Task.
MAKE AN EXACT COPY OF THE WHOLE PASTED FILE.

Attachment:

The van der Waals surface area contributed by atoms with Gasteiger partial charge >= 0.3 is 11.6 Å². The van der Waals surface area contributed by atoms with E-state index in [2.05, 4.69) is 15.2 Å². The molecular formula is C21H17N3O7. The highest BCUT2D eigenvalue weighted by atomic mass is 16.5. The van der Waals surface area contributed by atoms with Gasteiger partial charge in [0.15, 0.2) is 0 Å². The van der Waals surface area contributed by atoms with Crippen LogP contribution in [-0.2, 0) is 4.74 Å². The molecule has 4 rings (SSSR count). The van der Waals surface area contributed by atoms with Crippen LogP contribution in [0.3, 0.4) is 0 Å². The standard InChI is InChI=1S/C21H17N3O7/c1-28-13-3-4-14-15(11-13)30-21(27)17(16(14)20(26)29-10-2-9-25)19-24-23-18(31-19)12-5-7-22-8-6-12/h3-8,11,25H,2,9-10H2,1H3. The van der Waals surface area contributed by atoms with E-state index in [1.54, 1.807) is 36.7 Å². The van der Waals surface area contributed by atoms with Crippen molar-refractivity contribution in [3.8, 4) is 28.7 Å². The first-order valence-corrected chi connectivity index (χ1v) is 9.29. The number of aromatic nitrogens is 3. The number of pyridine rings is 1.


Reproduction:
The van der Waals surface area contributed by atoms with Gasteiger partial charge >= 0.3 is 11.6 Å². The van der Waals surface area contributed by atoms with E-state index in [2.05, 4.69) is 15.2 Å². The molecular formula is C21H17N3O7. The highest BCUT2D eigenvalue weighted by atomic mass is 16.5. The van der Waals surface area contributed by atoms with Gasteiger partial charge in [0.15, 0.2) is 0 Å². The van der Waals surface area contributed by atoms with Crippen LogP contribution in [-0.2, 0) is 4.74 Å². The molecule has 4 rings (SSSR count). The van der Waals surface area contributed by atoms with Crippen LogP contribution in [0.3, 0.4) is 0 Å². The standard InChI is InChI=1S/C21H17N3O7/c1-28-13-3-4-14-15(11-13)30-21(27)17(16(14)20(26)29-10-2-9-25)19-24-23-18(31-19)12-5-7-22-8-6-12/h3-8,11,25H,2,9-10H2,1H3. The van der Waals surface area contributed by atoms with E-state index in [1.54, 1.807) is 36.7 Å². The van der Waals surface area contributed by atoms with Crippen molar-refractivity contribution in [3.8, 4) is 28.7 Å². The first-order valence-corrected chi connectivity index (χ1v) is 9.29. The number of aromatic nitrogens is 3. The number of pyridine rings is 1.